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“My boss doesn’t get it.” The puzzle of motivation.

Management roles have traditionally focused on issuing assignments and offering rewards.  For much of the industrial age, this worked well.  In the vast majority of situations, people do work harder if they know they’ll get a financial bonus or more recognition.  Primed with 100 years of business advice, managers feel they have the tools they need to get things done, retain their staff and hit their targets.

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But when they find themselves at the helm of a team of developers, or a mixed team of designers and developers, managers get confused.  The promise of rewards only goes so far.   Sometimes, incentives fail to generate any interest and may even lead to resistance.  Developers who never voice any dissatisfaction put in their notice and move on without any explanation, leaving you scratching your head.  It’s really confusing, and there are no easy answers. 

The truth is, very few managers know what’s really motivating to developers and creatives. 

Psychologist Daniel Pink discusses the idea of complex cognitive work, and how it defies conventional models of management:

 ‘If-then rewards work really well…where there is a simple set of rules and a clear destination to go to. Rewards, by their very nature, narrow our focus, concentrate the mind; that's why they work in so many cases. 

But for (cognitive) problems, you don't want to be looking like this. The solution is on the periphery. You want to be looking around. That reward actually narrows our focus and restricts our possibility.’

Teams involved in routine, rule-based work have it easier.  Creative, conceptual work that requires peripheral thinking and has no single solution is much trickier to manage.  It’s a type of work that didn’t really exist – at least not in its current form - until recently. 

The key to this work, Pink says, is intrinsic motivation.   Tried and true management practices – rewards, positive reinforcement, warnings, threats – turn out to have no effect on cognitive outcomes.  In fact, research conducted by the London School of Economics has suggested that ‘positive’ external factors such as pay raises and performance-based bonuses can have a detrimental effect on complex cognitive work.  ‘We find that financial incentives can result in a negative impact on overall performance."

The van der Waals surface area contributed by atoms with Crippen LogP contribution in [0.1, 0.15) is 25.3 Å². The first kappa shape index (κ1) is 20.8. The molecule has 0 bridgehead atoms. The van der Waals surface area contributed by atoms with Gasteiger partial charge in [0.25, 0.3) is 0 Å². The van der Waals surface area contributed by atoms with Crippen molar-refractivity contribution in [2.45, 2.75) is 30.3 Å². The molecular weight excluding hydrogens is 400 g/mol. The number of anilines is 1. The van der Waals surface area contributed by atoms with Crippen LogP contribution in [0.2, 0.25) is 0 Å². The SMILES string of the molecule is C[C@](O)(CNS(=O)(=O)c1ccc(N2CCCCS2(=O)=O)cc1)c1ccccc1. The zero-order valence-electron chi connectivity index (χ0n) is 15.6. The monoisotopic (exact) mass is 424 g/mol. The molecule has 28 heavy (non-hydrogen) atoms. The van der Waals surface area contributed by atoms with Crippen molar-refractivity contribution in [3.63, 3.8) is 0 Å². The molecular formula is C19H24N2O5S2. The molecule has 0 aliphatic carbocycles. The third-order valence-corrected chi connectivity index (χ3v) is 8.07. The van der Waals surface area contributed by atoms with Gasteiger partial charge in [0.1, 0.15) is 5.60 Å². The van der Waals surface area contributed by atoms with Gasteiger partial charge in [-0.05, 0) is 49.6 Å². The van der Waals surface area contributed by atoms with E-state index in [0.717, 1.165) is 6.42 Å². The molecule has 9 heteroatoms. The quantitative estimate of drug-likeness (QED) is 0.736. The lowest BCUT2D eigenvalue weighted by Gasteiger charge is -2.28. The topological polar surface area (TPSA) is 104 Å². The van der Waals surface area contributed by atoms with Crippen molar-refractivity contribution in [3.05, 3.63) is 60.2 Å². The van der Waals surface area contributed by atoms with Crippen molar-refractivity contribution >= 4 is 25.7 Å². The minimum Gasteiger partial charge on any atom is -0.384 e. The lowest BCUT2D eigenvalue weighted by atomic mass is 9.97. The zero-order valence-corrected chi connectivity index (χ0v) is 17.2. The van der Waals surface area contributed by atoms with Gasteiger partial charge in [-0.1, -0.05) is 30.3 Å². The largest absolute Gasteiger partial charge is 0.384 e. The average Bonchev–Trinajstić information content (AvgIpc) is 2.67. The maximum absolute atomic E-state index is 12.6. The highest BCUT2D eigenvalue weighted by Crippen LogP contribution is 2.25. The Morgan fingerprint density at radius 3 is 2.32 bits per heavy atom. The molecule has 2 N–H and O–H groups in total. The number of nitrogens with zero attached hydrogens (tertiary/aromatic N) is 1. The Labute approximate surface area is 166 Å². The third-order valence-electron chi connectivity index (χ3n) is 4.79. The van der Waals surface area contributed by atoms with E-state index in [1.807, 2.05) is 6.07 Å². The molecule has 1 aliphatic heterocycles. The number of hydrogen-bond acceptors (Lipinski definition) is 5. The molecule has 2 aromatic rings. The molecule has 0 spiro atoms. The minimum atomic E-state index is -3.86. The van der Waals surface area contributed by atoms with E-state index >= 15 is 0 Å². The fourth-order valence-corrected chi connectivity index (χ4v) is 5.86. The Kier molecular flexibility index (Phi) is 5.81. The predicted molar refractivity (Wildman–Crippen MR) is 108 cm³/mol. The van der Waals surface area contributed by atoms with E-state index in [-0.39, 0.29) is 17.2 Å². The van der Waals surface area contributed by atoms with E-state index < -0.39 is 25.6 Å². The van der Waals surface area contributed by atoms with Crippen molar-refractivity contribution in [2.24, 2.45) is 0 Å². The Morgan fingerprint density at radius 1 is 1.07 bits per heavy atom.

It’s counterintuitive, but extrinsic motivators such as free snacks, beer fridges and target-pay have no effect on quality of creative work or genuine loyalty to the company. What keeps digital producers engaged, even when things get tough?  The answer is surprising.  It’s doing the work.  But doing it in a way that involves the three primary elements of intrinsic motivation: autonomy, mastery and purpose.  Pink defines these with elegant brevity:

‘Autonomy: the urge to direct our own lives. Mastery: the desire to get better and better at something that matters. Purpose: the yearning to do what we do in the service of something larger than ourselves.’

It’s hard to do this in a business environment.  Even if you understand how deeply motivating these factors are to your team, building them into the day-to-day work is a daunting challenge.

Ernesto Sirolli gave a powerful Ted talk in 2012 about how to help people achieve their goals.  The key to enabling people to face challenges, Sirolli says, is to not to come to them with solutions, motivations, performance plans and extrinsic rewards meant to point them in the right direction.  These efforts, despite all the best intentions, do not result in genuine motivation.  As a result, the outcomes aren’t anything near what they could be.  The answer?  As Sirolli says, ‘shut up and listen’.  If you’re a line manager, pay attention to what brings out their energy.  Watch out for the problems that seem to draw out their intelligence and creativity.  Then serve their goals by giving them the tools they need to make it happen.

Servant leadership, it turns out, is the management approach most associated with motivated employees.  You can apply the basic tactics of servant leadership in any organisation, and you don’t need to go on a training course in Scrum or Kanban to get started.  Give your team the daily experience of getting on with self-selected work (pulled work), and the practice of build, release and iteration – this is the practice that feeds motivation.

Modern project management has its roots in the construction industry, which doesn’t allow much room for variation.  The cognitive and creative work of digital development, however, thrives on self-direction.  Building the opportunity for self-directed work into operations is one of the unique advantages of our industry.  Better products, stronger skills and more motivated teams often result from moving away from a management style better suited to a different industry.

Basically: your team doesn’t like making ugly things.  And in the real world, it’s rare that they get to make things that look nice, work well and fulfil their intrinsic need to bring their vision to life.  To keep them genuinely motivated, offer them the chance to make nice things as often as you can.  Easy in theory, very difficult in practice.  But well worth the effort.

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Sarah Berman is Digital Manager at The Drum.

Sarah spent several years as a web developer before moving into managing creative teams and digital projects. A frequent speaker on digital management, Sarah is a certified Scrum Master and holds an MBA from Strathclyde Business School.

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